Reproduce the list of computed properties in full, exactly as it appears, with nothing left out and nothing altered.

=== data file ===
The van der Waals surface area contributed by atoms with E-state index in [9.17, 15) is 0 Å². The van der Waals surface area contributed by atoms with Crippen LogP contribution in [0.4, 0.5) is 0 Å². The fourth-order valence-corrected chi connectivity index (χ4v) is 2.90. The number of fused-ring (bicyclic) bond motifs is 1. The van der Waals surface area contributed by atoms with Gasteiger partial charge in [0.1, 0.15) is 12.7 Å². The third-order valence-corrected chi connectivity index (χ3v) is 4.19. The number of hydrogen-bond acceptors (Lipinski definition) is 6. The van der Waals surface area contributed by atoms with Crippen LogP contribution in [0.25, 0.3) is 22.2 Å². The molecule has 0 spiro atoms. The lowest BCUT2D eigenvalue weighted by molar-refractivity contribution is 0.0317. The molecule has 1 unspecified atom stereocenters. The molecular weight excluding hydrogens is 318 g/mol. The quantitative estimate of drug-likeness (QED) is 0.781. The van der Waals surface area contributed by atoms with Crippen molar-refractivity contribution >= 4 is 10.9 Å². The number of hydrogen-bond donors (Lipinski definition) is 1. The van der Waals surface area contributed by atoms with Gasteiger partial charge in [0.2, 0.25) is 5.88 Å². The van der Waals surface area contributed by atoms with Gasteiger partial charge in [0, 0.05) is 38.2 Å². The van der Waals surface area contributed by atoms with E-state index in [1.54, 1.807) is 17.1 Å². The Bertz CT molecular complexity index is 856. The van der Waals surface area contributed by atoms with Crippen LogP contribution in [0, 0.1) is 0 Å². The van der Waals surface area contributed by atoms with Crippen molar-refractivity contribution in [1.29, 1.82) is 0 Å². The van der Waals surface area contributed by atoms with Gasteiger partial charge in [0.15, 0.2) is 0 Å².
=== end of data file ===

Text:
The van der Waals surface area contributed by atoms with E-state index in [9.17, 15) is 0 Å². The van der Waals surface area contributed by atoms with Crippen LogP contribution in [0.4, 0.5) is 0 Å². The fourth-order valence-corrected chi connectivity index (χ4v) is 2.90. The number of fused-ring (bicyclic) bond motifs is 1. The van der Waals surface area contributed by atoms with Gasteiger partial charge in [0.1, 0.15) is 12.7 Å². The third-order valence-corrected chi connectivity index (χ3v) is 4.19. The number of hydrogen-bond acceptors (Lipinski definition) is 6. The van der Waals surface area contributed by atoms with Crippen LogP contribution in [0.25, 0.3) is 22.2 Å². The molecule has 0 spiro atoms. The lowest BCUT2D eigenvalue weighted by molar-refractivity contribution is 0.0317. The molecule has 1 unspecified atom stereocenters. The molecular weight excluding hydrogens is 318 g/mol. The quantitative estimate of drug-likeness (QED) is 0.781. The van der Waals surface area contributed by atoms with Crippen molar-refractivity contribution >= 4 is 10.9 Å². The number of hydrogen-bond donors (Lipinski definition) is 1. The van der Waals surface area contributed by atoms with Gasteiger partial charge in [0.2, 0.25) is 5.88 Å². The van der Waals surface area contributed by atoms with Gasteiger partial charge in [0, 0.05) is 38.2 Å². The van der Waals surface area contributed by atoms with E-state index in [1.54, 1.807) is 17.1 Å². The Bertz CT molecular complexity index is 856. The van der Waals surface area contributed by atoms with Crippen LogP contribution in [0, 0.1) is 0 Å². The van der Waals surface area contributed by atoms with Crippen molar-refractivity contribution in [1.29, 1.82) is 0 Å². The van der Waals surface area contributed by atoms with Gasteiger partial charge in [0.15, 0.2) is 0 Å².